A Forest Worth Fighting For (I)

Recently, the green voice in Singapore has been getting louder, and in the face of rapid urbanization  numerous citizens have banded together, forming individual groups with the purpose of fighting for plots of greenery they treasure and feel should not be lost to development. Bukit Brown, Tanah Merah, Bidadari and Bradell are some, to name a few. While most of these groups have been unsuccessful despite their efforts, I hope the government will take note of this green voice and listen to it, especially in the spirit of “national conversation”.

I, myself, have been involved in one of such efforts, fighting to save the Pasir Ris Greenbelt located between Pasir Ris Drive 3 and Pasir Heights. To those who have read some of my previous posts, I have previously referred to it as the backyard forest.

For this post I will not go into details on the plot and the threat, but rather the entire experience thus far and some thoughts on the issue.

So on the 5th of August, a dialogue was to be held with the DPM Mr Teo Chee Hean and people from the relevant authorities (URA, NParks), to hear out the concerns of residents from Pasir Ris West regarding the proposed conservation of the greenbelt. The turnout was over 200 people, greater than anyone expected, and included not only residents of the Heights and Terrace estates, but also those who lived in the nearby HDBs overlooking the forest. As the first few people spoke, more and more residents decided to speak up, and the atmosphere was one of great passion and unity. The forest had brought everyone together to fight for a common cause.

I spoke second during the questions and comments, with a script I had prepared about an hour before. (If you’re interested, you can read it here)

My father spoke after me, expressing how he was proud of me, and how he was inspired by my passion as well as everyone who had turned up that day to support the cause as well. That was honestly quite touching (I teared).

Unfortunately, DPM was unable to make it due to circumstance which was no fault of his, and was unable to witness the proceedings that day. For this reason we were told a second dialogue would be held, at which the DPM’s presence would be definite. However after a month of waiting we received no news from any authority on when this dialogue would be held.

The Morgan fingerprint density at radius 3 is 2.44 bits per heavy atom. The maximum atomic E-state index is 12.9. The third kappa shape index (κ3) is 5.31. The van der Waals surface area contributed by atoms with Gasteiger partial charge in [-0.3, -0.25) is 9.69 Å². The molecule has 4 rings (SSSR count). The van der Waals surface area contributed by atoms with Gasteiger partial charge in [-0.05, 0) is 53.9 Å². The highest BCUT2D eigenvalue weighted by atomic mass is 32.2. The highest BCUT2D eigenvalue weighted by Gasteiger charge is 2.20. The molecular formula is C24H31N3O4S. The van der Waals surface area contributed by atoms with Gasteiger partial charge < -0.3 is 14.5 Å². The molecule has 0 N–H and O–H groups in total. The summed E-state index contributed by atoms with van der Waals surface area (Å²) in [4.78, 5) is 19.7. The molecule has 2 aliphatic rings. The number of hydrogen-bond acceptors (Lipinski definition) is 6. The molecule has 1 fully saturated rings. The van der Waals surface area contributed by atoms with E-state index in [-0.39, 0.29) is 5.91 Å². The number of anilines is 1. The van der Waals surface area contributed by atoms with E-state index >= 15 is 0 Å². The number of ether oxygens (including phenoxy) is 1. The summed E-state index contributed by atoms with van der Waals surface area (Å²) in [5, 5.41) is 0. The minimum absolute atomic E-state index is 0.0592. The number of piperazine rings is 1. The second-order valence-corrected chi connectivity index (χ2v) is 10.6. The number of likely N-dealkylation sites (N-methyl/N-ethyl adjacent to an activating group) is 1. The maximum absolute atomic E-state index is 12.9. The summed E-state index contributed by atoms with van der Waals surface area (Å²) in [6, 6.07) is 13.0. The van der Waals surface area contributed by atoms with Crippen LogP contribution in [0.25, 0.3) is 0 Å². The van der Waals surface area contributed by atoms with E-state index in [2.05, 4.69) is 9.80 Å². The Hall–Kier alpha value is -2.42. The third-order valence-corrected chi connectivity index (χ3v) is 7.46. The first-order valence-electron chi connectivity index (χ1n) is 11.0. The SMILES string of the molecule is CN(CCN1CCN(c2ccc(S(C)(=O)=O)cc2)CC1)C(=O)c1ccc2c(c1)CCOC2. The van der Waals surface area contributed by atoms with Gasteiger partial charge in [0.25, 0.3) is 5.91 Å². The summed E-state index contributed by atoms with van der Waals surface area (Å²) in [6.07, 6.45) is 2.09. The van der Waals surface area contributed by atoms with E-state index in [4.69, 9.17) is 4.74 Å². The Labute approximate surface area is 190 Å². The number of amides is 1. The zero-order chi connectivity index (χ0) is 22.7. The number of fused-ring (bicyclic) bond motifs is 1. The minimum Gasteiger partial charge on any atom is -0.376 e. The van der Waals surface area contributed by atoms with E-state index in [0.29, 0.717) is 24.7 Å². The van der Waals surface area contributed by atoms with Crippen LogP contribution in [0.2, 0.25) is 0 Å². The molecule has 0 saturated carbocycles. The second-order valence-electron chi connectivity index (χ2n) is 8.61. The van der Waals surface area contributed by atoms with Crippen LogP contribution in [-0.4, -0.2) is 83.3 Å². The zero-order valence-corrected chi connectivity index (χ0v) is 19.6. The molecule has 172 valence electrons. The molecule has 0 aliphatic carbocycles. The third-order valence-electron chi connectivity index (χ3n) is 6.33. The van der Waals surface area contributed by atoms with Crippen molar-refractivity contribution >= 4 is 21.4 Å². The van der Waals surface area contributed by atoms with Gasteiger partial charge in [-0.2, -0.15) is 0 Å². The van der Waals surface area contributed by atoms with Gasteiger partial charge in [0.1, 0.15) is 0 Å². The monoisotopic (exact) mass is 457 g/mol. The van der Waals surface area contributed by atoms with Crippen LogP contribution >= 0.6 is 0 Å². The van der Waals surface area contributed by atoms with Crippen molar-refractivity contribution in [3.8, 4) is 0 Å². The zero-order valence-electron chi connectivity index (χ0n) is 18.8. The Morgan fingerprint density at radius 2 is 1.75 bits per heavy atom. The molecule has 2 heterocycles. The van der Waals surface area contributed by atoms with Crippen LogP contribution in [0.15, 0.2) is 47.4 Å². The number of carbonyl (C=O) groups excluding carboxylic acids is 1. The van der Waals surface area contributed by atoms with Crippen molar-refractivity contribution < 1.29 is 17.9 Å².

Quite a while later, I found out that the DPM and the other MPs for the constituency would be having a post-national day rally dialogue on the 16 of September, and my dad and I, together with some other members of the greenbelt committee decided to attend to see if our concerns could be highlighted once again. This happened with some urgency, as some clearing of the forest had started despite a the lack of a clear conclusion that was to be given to us. Thus I wrote an e-mail to the DPM directly to request a follow-up, as well as to convey the feelings and atmosphere I experienced that day which I felt would be hard for him to witness first-hand as these “heat 0f the moment” feels are hard to replicate.

(You can read the e-mail here)

At the dialogue however, my dad and I decided it was not the right platform for us to bring up the issue (only ourselves and the other greenbelt comm members non-RC), so we expressed that during the comments and left before the end of the session.

Just two days after, I received a reply from the DPM himself (I really appreciate the fact that he took the time to reply personally), saying how he remembered us from the Post National Day dialogue, and giving a rather vague reply that alluded to the importance of balancing conservation and development, and that in the future I would need a place to live too.

So.. I replied that weekend.

Dear Mr Teo,

I received your reply with much gratitude, and i apologize for not having replied earlier, due to the fact that i am a stay-in personnel and internet connection is limited in camp.